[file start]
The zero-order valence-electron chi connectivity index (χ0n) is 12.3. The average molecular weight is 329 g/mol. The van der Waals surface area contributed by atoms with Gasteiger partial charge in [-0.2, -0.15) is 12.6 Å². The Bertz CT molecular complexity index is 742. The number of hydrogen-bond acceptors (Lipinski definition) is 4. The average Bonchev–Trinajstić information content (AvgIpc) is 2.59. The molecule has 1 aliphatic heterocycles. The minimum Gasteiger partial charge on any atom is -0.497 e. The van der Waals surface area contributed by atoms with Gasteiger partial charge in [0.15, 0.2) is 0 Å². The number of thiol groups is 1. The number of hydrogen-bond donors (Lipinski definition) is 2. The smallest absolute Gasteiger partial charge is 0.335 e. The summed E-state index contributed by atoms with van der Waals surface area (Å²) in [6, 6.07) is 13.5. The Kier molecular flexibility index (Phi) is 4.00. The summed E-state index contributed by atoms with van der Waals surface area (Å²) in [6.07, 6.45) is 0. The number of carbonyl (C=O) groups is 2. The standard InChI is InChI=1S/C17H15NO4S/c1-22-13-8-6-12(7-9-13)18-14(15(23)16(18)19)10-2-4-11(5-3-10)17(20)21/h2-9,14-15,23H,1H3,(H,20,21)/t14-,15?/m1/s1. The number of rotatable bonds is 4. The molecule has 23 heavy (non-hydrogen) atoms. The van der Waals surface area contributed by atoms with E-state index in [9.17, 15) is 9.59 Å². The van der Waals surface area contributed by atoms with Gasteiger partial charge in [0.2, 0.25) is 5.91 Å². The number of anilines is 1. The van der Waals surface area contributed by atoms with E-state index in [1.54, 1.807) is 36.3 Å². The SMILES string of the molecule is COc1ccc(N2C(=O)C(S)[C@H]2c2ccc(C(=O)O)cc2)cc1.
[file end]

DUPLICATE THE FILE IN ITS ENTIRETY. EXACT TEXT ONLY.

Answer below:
The zero-order valence-electron chi connectivity index (χ0n) is 12.3. The average molecular weight is 329 g/mol. The van der Waals surface area contributed by atoms with Gasteiger partial charge in [-0.2, -0.15) is 12.6 Å². The Bertz CT molecular complexity index is 742. The number of hydrogen-bond acceptors (Lipinski definition) is 4. The average Bonchev–Trinajstić information content (AvgIpc) is 2.59. The molecule has 1 aliphatic heterocycles. The minimum Gasteiger partial charge on any atom is -0.497 e. The van der Waals surface area contributed by atoms with Gasteiger partial charge in [0.15, 0.2) is 0 Å². The number of thiol groups is 1. The number of hydrogen-bond donors (Lipinski definition) is 2. The smallest absolute Gasteiger partial charge is 0.335 e. The summed E-state index contributed by atoms with van der Waals surface area (Å²) in [6, 6.07) is 13.5. The Kier molecular flexibility index (Phi) is 4.00. The summed E-state index contributed by atoms with van der Waals surface area (Å²) in [6.07, 6.45) is 0. The number of carbonyl (C=O) groups is 2. The standard InChI is InChI=1S/C17H15NO4S/c1-22-13-8-6-12(7-9-13)18-14(15(23)16(18)19)10-2-4-11(5-3-10)17(20)21/h2-9,14-15,23H,1H3,(H,20,21)/t14-,15?/m1/s1. The number of rotatable bonds is 4. The molecule has 23 heavy (non-hydrogen) atoms. The van der Waals surface area contributed by atoms with E-state index in [9.17, 15) is 9.59 Å². The van der Waals surface area contributed by atoms with Gasteiger partial charge in [0.2, 0.25) is 5.91 Å². The number of anilines is 1. The van der Waals surface area contributed by atoms with E-state index in [1.54, 1.807) is 36.3 Å². The SMILES string of the molecule is COc1ccc(N2C(=O)C(S)[C@H]2c2ccc(C(=O)O)cc2)cc1.